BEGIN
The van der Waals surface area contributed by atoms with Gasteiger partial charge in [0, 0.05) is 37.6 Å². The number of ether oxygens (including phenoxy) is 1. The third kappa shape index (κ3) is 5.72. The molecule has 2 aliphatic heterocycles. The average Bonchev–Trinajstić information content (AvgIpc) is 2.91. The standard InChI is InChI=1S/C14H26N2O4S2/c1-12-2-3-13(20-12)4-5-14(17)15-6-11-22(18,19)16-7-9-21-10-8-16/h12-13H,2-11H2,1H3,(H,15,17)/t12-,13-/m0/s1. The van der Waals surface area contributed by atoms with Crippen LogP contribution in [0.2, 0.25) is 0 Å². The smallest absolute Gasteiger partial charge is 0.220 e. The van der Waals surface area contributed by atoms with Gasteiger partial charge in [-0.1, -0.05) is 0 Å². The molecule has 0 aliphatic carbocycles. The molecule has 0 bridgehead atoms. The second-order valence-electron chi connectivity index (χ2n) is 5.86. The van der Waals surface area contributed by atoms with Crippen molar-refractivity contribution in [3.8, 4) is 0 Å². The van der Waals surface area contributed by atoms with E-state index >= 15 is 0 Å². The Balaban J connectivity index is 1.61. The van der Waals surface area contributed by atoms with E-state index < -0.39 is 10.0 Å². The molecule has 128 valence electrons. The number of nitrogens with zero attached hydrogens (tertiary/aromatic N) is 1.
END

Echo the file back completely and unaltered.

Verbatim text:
The van der Waals surface area contributed by atoms with Gasteiger partial charge in [0, 0.05) is 37.6 Å². The number of ether oxygens (including phenoxy) is 1. The third kappa shape index (κ3) is 5.72. The molecule has 2 aliphatic heterocycles. The average Bonchev–Trinajstić information content (AvgIpc) is 2.91. The standard InChI is InChI=1S/C14H26N2O4S2/c1-12-2-3-13(20-12)4-5-14(17)15-6-11-22(18,19)16-7-9-21-10-8-16/h12-13H,2-11H2,1H3,(H,15,17)/t12-,13-/m0/s1. The van der Waals surface area contributed by atoms with Crippen LogP contribution in [0.2, 0.25) is 0 Å². The smallest absolute Gasteiger partial charge is 0.220 e. The van der Waals surface area contributed by atoms with Gasteiger partial charge in [-0.1, -0.05) is 0 Å². The molecule has 0 aliphatic carbocycles. The molecule has 0 bridgehead atoms. The second-order valence-electron chi connectivity index (χ2n) is 5.86. The van der Waals surface area contributed by atoms with Crippen molar-refractivity contribution in [3.8, 4) is 0 Å². The van der Waals surface area contributed by atoms with E-state index >= 15 is 0 Å². The Balaban J connectivity index is 1.61. The van der Waals surface area contributed by atoms with E-state index < -0.39 is 10.0 Å². The molecule has 128 valence electrons. The number of nitrogens with zero attached hydrogens (tertiary/aromatic N) is 1.